SA’s shocking literacy stats

File photo: Experts have blamed poor litercay levels on pupils being taught to "parrot" rather than read independently.

File photo: Experts have blamed poor litercay levels on pupils being taught to "parrot" rather than read independently.

Published Oct 22, 2013


Durban - The literacy level of South African Grade 5 pupils is a “national catastrophe”.

The consequence of pupils being taught to “parrot” rather than read independently was that, after five years of school, 13 percent of Grade 5s (11-year-olds) were illiterate and most were able to score no more than four out of 20 on a comprehension exercise, new data from the national education evaluation and development unit, has revealed.

Speaking in Durban on Monday, Nick Taylor, the head of the unit which reports directly to Basic Education Minister Angie Motshekga, said that, from the classroom research conducted in urban and rural areas, it had become “quite clear that most of our teachers can’t teach reading”.

This was despite several years and billions of rand worth of teacher training later.

Earlier this year, Taylor’s unit released the first national evaluation of how pupils in grades 1, 2 and 3 (the foundation phase) in urban schools were taught, marking a shift off the emphasis on Grade 12.

The upshot of the report was that pupils were not taught to solve numeracy problems or read independently because most teachers did not know how to teach these skills.

This year the unit has extended its work to later grades, focusing on reading in rural schools. Its final report will be handed to Motshekga early next year.

“As far as I’m concerned this is a national catastrophe,” Taylor told a meeting of the National Professional Teachers’ Organisation of South Africa (Naptosa), at which he was the guest speaker, and which was attended by principals, school governing body members and politicians.

Taylor said it was “deeply disturbing” that in the classrooms visited by the unit this year, just 5 percent of Grade 5 pupils could read at the required rate of 80 to 90 words a minute.

In the urban Grade 2 classrooms the unit studied last year, it found that while the average eight-year-old was meant to be reading 58 words a minute by the end of the second term, and 71 words a minute by the end of the fourth term, this was not the case.

Instead, when the reading fluency of the top three pupils in each class was observed, researchers found that most were reading between 20 and 29 words a minute.

Teachers could no longer afford to shut their heads of departments (HODs) out of their classrooms, because if the situation was to be remedied, reading had to be declared a “national priority” and professional development needed to take place at school.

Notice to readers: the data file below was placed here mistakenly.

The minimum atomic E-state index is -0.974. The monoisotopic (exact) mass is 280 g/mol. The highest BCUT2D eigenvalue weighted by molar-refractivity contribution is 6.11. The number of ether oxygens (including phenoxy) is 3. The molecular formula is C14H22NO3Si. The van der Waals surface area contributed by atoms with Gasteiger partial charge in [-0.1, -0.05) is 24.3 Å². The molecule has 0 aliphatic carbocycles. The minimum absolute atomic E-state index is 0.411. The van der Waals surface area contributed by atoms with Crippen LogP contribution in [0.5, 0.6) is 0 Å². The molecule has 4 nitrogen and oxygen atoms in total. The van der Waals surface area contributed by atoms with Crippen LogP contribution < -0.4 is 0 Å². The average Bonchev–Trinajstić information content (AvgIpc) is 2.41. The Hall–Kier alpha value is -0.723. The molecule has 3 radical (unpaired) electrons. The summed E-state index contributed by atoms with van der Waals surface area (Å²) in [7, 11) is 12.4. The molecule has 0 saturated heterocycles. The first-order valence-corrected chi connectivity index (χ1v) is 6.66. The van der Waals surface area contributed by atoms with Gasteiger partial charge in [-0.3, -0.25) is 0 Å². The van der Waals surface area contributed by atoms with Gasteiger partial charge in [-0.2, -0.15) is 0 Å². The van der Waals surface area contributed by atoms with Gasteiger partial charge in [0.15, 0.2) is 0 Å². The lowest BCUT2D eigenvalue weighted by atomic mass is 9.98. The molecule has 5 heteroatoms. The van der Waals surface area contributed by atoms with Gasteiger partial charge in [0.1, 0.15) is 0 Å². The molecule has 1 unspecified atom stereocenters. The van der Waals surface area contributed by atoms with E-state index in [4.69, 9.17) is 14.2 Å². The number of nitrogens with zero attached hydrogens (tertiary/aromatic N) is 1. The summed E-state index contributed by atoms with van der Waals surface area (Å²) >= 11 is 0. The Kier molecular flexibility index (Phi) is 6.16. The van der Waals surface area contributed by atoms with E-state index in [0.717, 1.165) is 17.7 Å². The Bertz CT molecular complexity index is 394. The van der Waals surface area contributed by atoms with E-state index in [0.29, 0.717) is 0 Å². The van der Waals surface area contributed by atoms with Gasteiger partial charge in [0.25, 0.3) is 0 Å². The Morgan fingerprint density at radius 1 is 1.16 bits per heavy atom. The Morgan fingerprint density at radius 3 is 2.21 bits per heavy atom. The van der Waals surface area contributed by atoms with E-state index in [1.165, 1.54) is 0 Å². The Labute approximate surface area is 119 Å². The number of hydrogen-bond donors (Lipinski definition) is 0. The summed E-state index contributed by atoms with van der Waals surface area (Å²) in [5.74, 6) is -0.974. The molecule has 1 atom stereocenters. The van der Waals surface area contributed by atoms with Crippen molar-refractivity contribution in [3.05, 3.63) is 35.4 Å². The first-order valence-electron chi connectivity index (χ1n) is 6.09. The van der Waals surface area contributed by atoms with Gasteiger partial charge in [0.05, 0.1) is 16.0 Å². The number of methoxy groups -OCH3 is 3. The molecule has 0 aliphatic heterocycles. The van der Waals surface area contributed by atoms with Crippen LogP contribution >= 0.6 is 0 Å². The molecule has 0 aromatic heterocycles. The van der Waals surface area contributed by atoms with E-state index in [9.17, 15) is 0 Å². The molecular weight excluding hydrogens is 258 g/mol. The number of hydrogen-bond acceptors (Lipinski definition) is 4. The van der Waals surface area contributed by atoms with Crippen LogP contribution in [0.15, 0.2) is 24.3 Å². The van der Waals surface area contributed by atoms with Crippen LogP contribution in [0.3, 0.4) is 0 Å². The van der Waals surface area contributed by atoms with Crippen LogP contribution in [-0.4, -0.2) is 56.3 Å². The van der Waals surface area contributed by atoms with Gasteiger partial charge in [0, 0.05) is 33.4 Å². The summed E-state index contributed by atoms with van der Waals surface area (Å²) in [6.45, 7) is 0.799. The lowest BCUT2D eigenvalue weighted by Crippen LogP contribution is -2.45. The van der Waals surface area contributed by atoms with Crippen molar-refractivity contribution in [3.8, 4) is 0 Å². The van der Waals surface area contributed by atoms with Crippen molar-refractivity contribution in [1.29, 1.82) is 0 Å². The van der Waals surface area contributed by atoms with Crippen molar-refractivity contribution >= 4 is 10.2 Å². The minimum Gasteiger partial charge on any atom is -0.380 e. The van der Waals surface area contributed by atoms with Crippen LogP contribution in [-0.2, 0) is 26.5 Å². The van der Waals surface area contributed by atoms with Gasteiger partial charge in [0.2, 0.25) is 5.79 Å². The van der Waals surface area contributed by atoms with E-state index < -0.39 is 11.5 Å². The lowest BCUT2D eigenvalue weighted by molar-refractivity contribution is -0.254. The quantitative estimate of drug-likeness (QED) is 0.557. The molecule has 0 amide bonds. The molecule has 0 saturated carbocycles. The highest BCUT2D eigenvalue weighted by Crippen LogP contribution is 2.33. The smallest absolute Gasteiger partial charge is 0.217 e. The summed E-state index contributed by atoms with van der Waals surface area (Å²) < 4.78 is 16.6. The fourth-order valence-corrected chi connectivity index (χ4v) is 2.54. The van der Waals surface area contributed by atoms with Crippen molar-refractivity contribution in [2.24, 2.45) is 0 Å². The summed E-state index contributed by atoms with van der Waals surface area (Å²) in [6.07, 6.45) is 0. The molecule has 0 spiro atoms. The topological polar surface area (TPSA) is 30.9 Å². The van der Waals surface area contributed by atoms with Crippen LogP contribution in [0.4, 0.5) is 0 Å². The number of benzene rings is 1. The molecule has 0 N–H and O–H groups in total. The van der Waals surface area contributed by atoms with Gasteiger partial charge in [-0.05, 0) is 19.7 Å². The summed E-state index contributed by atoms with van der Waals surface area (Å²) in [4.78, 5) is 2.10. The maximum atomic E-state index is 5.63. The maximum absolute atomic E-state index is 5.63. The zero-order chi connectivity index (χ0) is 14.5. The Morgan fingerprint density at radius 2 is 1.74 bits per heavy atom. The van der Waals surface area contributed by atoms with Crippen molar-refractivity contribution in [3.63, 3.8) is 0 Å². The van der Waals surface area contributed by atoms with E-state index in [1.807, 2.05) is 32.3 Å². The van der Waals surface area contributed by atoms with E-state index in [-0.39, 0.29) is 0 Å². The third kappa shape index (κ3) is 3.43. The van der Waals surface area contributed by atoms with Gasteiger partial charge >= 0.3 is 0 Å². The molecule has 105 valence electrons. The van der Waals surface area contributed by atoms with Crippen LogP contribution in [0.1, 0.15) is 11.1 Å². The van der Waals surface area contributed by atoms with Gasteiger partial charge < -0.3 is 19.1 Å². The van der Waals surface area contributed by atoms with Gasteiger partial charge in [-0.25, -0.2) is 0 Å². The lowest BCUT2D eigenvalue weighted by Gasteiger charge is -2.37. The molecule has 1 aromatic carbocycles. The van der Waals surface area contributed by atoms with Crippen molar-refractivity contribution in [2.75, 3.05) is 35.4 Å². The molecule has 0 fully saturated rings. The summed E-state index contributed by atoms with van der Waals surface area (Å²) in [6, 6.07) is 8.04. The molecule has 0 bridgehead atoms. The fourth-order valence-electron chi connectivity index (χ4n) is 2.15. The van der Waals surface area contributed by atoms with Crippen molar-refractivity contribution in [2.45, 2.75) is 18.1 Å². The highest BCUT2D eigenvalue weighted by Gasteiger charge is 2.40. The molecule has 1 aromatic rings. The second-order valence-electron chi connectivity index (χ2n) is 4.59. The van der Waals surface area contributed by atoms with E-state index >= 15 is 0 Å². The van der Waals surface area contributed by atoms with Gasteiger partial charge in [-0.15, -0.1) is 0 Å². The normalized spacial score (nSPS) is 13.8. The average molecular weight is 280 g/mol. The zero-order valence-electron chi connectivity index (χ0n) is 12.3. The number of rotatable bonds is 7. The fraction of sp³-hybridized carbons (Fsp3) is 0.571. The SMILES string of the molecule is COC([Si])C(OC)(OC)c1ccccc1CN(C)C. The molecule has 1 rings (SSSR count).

Taylor said that teachers were putting far too little emphasis on the ultimate goal, which was independent reading – children were simply “singing in unison”.

Despite teachers’ poor subject knowledge, the large majority of them were considered qualified.

In 1990, 53 percent of teachers held a teaching qualification. By last year, that figure stood at 96 percent. But there was a gap between qualifications and competence.

“While it was true that resourcing, policy and school leadership are all very important, once children are in classrooms, learning depends heavily on the teacher.”

Taylor said that the growth in the number of teachers who held teaching qualifications had been fuelled by the Advanced Certificate in Education courses, which were offered part-time by universities. But the courses had failed to address poor subject knowledge.

Turning to his recommendations, Taylor said that teachers’ unions would be key to turning the situation around.

They needed to help dispel the belief that for teachers to be monitored by their school management team was “about judging”.

The notion that school managers should not visit classrooms was both “rife” and “disastrous”.

“When teachers go into their classrooms, they close the door and that is their kingdom.”

Taylor said that as far as teacher training was concerned, afternoon workshops were “a waste of time”, and that district-based subject advisers were overwhelmed, being responsible for up to 300 schools.

“I want to promote the idea of in-school professional development. The HOD is the person on site who knows her teachers, who can help her teachers on a daily basis,” Taylor said.

Basil Manuel, the president of Naptosa, told the meeting it was “unacceptable” that HODs were not visiting classrooms and not evaluating teachers for fear of upsetting certain teachers.

It was the core responsibility of an HOD to manage the curriculum and monitor its delivery, Manuel said.

The Mercury

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